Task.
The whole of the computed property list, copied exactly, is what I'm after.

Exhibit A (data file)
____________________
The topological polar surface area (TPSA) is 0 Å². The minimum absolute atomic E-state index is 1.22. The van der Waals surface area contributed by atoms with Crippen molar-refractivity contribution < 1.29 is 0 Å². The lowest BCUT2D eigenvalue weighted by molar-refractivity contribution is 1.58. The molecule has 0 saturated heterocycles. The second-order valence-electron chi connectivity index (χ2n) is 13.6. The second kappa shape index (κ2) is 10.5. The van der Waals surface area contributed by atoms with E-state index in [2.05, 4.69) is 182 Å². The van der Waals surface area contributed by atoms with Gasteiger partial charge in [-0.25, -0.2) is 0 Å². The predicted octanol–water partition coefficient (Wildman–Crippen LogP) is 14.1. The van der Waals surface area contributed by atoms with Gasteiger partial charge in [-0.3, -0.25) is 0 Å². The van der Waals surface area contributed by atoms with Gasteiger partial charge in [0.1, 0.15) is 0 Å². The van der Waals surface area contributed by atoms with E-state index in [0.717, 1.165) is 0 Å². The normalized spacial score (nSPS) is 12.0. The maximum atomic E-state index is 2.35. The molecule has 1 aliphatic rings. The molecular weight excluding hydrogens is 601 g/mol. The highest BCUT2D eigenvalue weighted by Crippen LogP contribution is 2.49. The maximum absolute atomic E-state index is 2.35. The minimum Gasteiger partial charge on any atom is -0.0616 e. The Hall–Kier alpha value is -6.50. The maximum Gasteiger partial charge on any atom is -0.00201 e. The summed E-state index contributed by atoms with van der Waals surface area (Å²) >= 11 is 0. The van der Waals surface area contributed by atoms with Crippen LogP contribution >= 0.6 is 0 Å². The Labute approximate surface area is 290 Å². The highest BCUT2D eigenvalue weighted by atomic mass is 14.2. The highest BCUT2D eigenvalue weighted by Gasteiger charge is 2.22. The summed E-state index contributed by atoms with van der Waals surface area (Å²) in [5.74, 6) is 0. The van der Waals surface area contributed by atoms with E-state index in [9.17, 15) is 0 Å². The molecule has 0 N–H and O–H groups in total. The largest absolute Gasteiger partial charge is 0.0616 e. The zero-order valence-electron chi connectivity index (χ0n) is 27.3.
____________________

The topological polar surface area (TPSA) is 0 Å². The minimum absolute atomic E-state index is 1.22. The van der Waals surface area contributed by atoms with Crippen molar-refractivity contribution < 1.29 is 0 Å². The lowest BCUT2D eigenvalue weighted by molar-refractivity contribution is 1.58. The molecule has 0 saturated heterocycles. The second-order valence-electron chi connectivity index (χ2n) is 13.6. The second kappa shape index (κ2) is 10.5. The van der Waals surface area contributed by atoms with E-state index in [2.05, 4.69) is 182 Å². The van der Waals surface area contributed by atoms with Gasteiger partial charge in [-0.25, -0.2) is 0 Å². The predicted octanol–water partition coefficient (Wildman–Crippen LogP) is 14.1. The van der Waals surface area contributed by atoms with Gasteiger partial charge in [-0.3, -0.25) is 0 Å². The van der Waals surface area contributed by atoms with Gasteiger partial charge in [0.1, 0.15) is 0 Å². The van der Waals surface area contributed by atoms with E-state index in [0.717, 1.165) is 0 Å². The normalized spacial score (nSPS) is 12.0. The maximum atomic E-state index is 2.35. The molecule has 1 aliphatic rings. The molecular weight excluding hydrogens is 601 g/mol. The highest BCUT2D eigenvalue weighted by Crippen LogP contribution is 2.49. The maximum absolute atomic E-state index is 2.35. The minimum Gasteiger partial charge on any atom is -0.0616 e. The Hall–Kier alpha value is -6.50. The maximum Gasteiger partial charge on any atom is -0.00201 e. The summed E-state index contributed by atoms with van der Waals surface area (Å²) >= 11 is 0. The van der Waals surface area contributed by atoms with Crippen LogP contribution >= 0.6 is 0 Å². The Labute approximate surface area is 290 Å². The highest BCUT2D eigenvalue weighted by atomic mass is 14.2. The highest BCUT2D eigenvalue weighted by Gasteiger charge is 2.22. The summed E-state index contributed by atoms with van der Waals surface area (Å²) in [5.74, 6) is 0. The van der Waals surface area contributed by atoms with E-state index in [9.17, 15) is 0 Å². The molecule has 0 N–H and O–H groups in total. The largest absolute Gasteiger partial charge is 0.0616 e. The zero-order valence-electron chi connectivity index (χ0n) is 27.3.